You Have Domesticated Your Animals, You
Owe It to Them to Become “Animal Disaster Prepared”
are part of our lives – the
Animals: goats, donkeys, mules, cattle,
horses, emus, alpacas, lamas, sheep,
pigs, rabbits, hedgehogs, mice, rats,
chinchillas, raccoons, bears, deer,
elk, buffalo, skunks, monkeys, snakes,
cats, dogs, birds, squirrels, birds,
chickens, or any others I may not
give us friendship and companionship.
Some even help increase our family
income and business profits.
when disaster strikes, have you made
plans to care for them? Don’t
wait! Here are 6 simple things you
can do to plan to care for your animals
if disaster strikes.
Store Extra Water
How about storing some extra water for your animals in case of an emergency.
Just like humans, animals will need water in case of an emergency. (Horses
need at least 8 gallons per day!)
This winter, if you have outside animals, remember that when the water is very
cold - animals drink less and you may have to break the ice for them. Many
animals need water so you might consider a way of having warm water for them!
Store Food and Be Sure You Re-cycle
it Every 3 Months
Do you have extra feed on hand
or available for your animals in
case of a disaster? It’s
important to store extra feed for
your animals. Also make sure that
you have a place to store the food. If you have grains, keep them in covered
containers. (Remember not to store grains in rubber or plastic containers.)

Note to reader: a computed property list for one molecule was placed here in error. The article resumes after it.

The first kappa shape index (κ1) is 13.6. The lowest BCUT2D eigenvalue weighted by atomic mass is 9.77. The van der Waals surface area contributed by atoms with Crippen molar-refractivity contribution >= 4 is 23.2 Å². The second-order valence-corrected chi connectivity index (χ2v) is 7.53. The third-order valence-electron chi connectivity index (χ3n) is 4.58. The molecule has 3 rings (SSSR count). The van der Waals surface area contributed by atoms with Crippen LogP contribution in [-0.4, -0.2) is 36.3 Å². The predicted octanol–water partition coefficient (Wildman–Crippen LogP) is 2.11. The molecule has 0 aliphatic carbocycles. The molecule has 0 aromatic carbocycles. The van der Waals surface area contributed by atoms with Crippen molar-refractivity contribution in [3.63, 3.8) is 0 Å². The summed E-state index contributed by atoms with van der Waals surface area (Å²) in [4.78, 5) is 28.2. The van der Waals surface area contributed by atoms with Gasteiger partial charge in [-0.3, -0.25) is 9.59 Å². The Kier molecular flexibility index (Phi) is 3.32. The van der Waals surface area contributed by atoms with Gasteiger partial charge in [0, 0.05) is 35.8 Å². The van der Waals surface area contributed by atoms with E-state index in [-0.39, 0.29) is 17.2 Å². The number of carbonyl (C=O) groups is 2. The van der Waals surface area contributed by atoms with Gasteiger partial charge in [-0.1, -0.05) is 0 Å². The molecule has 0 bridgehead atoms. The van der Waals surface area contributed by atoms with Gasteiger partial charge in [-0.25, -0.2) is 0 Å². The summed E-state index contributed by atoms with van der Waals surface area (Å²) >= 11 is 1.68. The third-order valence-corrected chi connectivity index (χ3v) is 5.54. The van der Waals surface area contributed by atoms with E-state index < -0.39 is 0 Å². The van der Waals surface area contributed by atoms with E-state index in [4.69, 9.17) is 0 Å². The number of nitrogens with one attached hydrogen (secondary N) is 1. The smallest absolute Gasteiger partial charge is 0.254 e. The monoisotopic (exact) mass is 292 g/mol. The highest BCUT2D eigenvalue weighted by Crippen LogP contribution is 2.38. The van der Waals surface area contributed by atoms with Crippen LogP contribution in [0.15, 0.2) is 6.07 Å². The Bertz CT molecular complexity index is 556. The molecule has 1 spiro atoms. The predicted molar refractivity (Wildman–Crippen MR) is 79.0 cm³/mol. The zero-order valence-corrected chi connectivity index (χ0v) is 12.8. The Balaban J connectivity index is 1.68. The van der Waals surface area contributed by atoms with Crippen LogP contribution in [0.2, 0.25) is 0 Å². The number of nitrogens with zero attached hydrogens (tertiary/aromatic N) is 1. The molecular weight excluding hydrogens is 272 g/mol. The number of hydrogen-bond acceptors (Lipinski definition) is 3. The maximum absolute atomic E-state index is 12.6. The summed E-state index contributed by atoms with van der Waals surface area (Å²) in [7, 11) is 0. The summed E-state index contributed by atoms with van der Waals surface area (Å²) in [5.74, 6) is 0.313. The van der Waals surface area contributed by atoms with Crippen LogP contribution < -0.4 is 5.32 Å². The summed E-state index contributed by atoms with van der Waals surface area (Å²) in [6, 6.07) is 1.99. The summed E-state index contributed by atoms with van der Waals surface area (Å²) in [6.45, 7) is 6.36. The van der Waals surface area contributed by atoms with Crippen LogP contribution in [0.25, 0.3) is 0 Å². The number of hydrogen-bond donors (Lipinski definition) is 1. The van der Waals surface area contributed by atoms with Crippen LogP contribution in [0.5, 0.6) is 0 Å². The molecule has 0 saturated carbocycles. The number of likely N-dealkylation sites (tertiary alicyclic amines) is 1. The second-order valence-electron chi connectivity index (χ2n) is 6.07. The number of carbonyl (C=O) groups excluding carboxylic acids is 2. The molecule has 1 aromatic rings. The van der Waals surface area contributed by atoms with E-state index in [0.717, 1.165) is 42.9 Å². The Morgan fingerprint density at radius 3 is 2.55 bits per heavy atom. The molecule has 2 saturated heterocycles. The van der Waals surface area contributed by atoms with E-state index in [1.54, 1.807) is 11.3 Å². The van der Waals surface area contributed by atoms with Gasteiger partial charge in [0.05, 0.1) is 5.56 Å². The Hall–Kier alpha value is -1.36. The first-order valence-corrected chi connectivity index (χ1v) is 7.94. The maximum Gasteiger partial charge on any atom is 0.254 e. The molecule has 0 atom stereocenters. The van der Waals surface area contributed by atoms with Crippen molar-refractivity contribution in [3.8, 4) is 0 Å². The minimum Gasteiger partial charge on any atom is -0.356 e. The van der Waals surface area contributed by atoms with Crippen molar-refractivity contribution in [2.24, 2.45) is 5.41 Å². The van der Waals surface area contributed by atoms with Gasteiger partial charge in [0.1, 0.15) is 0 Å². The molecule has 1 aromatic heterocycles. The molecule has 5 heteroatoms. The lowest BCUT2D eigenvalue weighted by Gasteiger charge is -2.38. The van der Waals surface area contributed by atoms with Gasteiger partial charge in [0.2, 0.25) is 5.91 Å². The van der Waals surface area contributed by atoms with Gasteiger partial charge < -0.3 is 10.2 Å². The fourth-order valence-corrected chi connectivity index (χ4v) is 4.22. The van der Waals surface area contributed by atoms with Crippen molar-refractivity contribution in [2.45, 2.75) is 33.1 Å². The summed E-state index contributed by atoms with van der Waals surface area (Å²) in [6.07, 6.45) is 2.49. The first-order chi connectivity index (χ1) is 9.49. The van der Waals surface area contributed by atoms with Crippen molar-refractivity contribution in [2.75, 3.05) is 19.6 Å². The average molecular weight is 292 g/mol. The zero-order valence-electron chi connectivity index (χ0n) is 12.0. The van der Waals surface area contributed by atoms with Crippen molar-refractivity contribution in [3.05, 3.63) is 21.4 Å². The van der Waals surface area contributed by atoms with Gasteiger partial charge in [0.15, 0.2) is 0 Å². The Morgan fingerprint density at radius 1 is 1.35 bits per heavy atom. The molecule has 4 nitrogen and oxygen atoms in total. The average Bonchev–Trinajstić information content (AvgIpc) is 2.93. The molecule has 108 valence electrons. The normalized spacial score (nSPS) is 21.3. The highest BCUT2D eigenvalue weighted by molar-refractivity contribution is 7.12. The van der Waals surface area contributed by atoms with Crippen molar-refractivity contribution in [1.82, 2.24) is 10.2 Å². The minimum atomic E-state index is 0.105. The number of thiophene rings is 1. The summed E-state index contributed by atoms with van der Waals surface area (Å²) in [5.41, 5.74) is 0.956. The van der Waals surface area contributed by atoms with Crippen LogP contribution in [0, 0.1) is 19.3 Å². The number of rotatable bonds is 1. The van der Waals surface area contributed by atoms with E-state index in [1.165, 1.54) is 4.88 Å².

ID Your Animals
It’s important to have a way to identify your animals. Keep a current photo
and keep them in a water-proof bag. You might even want to order two sets of
and store the second set someplace other than at home. If you own horses or cattle,
and you do not have a brand inspection – get one.
Find A Buddy
If you are away a lot or work far
away from home, you may want to
find a neighbor or
that could check up on your animals
in case you can’t get home.
Let them know where the food and
water is and make sure they understand
what your animals eat and
how much. Also any write our instructions about any medications that need to
have a white board in our barn and
where we write instructions about
feeding and watering our horses.
Take a few
minutes to explain things or write
them out. You can also write out
instructions and put them in a large
plastic bag and put it someplace
people would know to look. (i.e.
near where the food is stored.)
Make Plans If You Can Not Return
If you can’t return home, plan ways that you can care for your animals.
Remember that many human shelters do not allow animals, so you’ll need
to talk with people you know, your vet, and friends. If you have to leave your
animals try and make a plan for caring for them you might even call your local
Humane Society and see if they have contacts or an organized group that could
Start a Disaster Kit and Keep
Write down things that you might
need including food, blankets,
first aid supplies, medications,
bedding and tools. Start putting
together – start
with a flashlight and batteries. And do not forget to include water for your
Select Several Safe Places to
Talk it over with your family and friends. Think about it, where could you
and animals meet up with other members of your family?
8.) Make Sure You Have Cash
Yes, you might need some cash because power could be out and so could access
to any ATM. Always keep some cash in a safe place just in case.
Invest the Time to Build a Preplan
Once you have all your information about your animals (records and photos)
invest the time to develop your own HTML Emergency Plan that includes detailed
information about your animals. It is important for people to realize that
if a disaster strikes most people will have to help themselves, their families
and their animals.